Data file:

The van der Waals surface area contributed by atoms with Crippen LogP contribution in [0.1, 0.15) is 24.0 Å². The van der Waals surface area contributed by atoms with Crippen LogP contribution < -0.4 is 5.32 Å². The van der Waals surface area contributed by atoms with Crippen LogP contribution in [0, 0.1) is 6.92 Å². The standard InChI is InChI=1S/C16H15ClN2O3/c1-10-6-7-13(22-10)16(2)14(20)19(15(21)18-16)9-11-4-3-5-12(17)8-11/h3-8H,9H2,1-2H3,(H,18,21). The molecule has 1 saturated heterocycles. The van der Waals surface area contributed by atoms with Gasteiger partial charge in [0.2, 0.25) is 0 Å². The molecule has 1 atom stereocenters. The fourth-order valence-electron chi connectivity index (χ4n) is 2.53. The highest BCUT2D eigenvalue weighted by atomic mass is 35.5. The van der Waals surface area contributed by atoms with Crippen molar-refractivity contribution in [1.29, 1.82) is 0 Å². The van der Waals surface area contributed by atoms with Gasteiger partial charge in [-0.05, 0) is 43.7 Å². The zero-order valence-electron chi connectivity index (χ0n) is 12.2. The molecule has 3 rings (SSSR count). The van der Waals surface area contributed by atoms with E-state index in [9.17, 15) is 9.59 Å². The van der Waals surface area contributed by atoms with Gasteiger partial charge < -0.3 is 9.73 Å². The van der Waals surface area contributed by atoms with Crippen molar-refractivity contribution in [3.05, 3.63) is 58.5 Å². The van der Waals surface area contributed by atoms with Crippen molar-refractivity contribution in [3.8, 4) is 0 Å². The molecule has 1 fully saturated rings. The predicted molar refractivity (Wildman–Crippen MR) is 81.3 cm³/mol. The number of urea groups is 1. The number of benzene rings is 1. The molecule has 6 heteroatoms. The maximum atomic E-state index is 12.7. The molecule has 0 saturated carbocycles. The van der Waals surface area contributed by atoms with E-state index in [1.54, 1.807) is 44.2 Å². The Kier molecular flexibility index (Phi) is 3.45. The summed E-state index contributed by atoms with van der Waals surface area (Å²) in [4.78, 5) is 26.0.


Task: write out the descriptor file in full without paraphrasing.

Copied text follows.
The van der Waals surface area contributed by atoms with Crippen LogP contribution in [0.1, 0.15) is 24.0 Å². The van der Waals surface area contributed by atoms with Crippen LogP contribution < -0.4 is 5.32 Å². The van der Waals surface area contributed by atoms with Crippen LogP contribution in [0, 0.1) is 6.92 Å². The standard InChI is InChI=1S/C16H15ClN2O3/c1-10-6-7-13(22-10)16(2)14(20)19(15(21)18-16)9-11-4-3-5-12(17)8-11/h3-8H,9H2,1-2H3,(H,18,21). The molecule has 1 saturated heterocycles. The van der Waals surface area contributed by atoms with Gasteiger partial charge in [0.2, 0.25) is 0 Å². The molecule has 1 atom stereocenters. The fourth-order valence-electron chi connectivity index (χ4n) is 2.53. The highest BCUT2D eigenvalue weighted by atomic mass is 35.5. The van der Waals surface area contributed by atoms with Crippen molar-refractivity contribution in [1.29, 1.82) is 0 Å². The van der Waals surface area contributed by atoms with Gasteiger partial charge in [-0.05, 0) is 43.7 Å². The zero-order valence-electron chi connectivity index (χ0n) is 12.2. The molecule has 3 rings (SSSR count). The van der Waals surface area contributed by atoms with E-state index in [9.17, 15) is 9.59 Å². The van der Waals surface area contributed by atoms with Gasteiger partial charge < -0.3 is 9.73 Å². The van der Waals surface area contributed by atoms with Crippen molar-refractivity contribution in [3.05, 3.63) is 58.5 Å². The van der Waals surface area contributed by atoms with Crippen molar-refractivity contribution in [3.8, 4) is 0 Å². The molecule has 1 fully saturated rings. The predicted molar refractivity (Wildman–Crippen MR) is 81.3 cm³/mol. The number of urea groups is 1. The number of benzene rings is 1. The molecule has 6 heteroatoms. The maximum atomic E-state index is 12.7. The molecule has 0 saturated carbocycles. The van der Waals surface area contributed by atoms with E-state index in [1.54, 1.807) is 44.2 Å². The Kier molecular flexibility index (Phi) is 3.45. The summed E-state index contributed by atoms with van der Waals surface area (Å²) in [4.78, 5) is 26.0.